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BAE Systems has secured new orders for munitions from the UK Ministry of Defence (MoD) worth GBP 280 M (EUR 327.7 M) – or up to more than GBP 400 M if all options are taken up, the company announced on 11 July 2023.

The new orders build on an existing GBP 2.4 Bn, 15-year partnering agreement and will significantly increase the production of vital defence stocks such as 155 mm artillery shells, 30 mm medium-calibre rounds and 5.56 mm small arms ammunition. These are core munitions on which the British Army relies to deliver maximum effectiveness on the battlefield, BAE noted.

BAE Systems supplies over 50 different natures of ammunition to its customers. Demand for munitions has increased significantly since the Ukraine war forced armed forces to re-evaluate the stock levels they previously held. (Photo: BAE Systems)

A number of key investments are already underway to enable the increased manufacturing rate of munitions, including an additional 155 mm machining line in Washington, Tyne & Wear; a new explosive filling facility at Glascoed, South Wales; and the reinstatement of the 30 mm medium-calibre manufacturing capability at Washington and Glascoed.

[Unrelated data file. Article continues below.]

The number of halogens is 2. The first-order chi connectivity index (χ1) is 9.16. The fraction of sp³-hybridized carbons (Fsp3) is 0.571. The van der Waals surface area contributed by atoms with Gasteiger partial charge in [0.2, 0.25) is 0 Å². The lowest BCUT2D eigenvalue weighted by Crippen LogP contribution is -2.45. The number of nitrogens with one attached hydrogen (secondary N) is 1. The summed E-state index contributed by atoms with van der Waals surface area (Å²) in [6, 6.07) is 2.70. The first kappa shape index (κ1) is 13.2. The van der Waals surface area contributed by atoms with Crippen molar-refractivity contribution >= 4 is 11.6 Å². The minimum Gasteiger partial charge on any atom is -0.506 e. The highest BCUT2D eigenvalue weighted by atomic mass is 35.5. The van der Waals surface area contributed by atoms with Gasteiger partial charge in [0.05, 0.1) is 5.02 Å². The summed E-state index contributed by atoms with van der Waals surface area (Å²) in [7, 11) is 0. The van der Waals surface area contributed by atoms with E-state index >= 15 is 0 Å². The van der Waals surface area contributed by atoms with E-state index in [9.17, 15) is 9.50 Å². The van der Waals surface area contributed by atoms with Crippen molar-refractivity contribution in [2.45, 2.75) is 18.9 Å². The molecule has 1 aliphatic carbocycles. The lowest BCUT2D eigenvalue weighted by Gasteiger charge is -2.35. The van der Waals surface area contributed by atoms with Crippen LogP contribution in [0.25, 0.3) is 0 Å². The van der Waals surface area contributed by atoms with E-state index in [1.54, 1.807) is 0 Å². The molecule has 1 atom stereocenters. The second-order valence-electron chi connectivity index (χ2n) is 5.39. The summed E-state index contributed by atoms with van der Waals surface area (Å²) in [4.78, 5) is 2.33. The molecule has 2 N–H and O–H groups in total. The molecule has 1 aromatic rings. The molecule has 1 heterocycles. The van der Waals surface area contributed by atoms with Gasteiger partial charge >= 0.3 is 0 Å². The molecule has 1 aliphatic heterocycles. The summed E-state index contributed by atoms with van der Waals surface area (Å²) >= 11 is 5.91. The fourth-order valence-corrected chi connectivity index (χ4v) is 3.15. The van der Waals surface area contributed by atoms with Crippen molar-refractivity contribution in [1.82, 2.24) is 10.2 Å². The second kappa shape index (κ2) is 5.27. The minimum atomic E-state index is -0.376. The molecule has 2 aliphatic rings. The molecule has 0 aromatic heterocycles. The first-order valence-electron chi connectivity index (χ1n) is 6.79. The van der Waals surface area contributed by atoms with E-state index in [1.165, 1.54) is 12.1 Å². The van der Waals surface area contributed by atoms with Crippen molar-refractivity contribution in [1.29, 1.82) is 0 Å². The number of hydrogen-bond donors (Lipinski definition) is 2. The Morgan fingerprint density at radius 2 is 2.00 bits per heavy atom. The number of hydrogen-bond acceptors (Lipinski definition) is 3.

“We’re incredibly proud of our role in delivering equipment to protect our armed forces and, as the UK Ministry of Defence’s long-term strategic partner for munitions supply, we’re actively mobilising our operations in support of our NATO allies,” Charles Woodburn, Chief Executive at BAE Systems, was quoted as saying in a company press release. “This multi-million-pound investment will enable us to significantly ramp up production and sustain vital sovereign capability to deliver cutting-edge munitions, whilst creating and sustaining highly skilled jobs across the UK.”

A key learning point from the ongoing war in Ukraine for Western armed forces is the sheer volume of munitions that are expended in such conflicts. Western governments have been forced not only to backfill munitions and materiel gifted to Ukraine but to reassess and often raise the levels of munitions stocks they originally held prior to February 2022, when the Russian invasion of Ukraine began.

Peter Felstead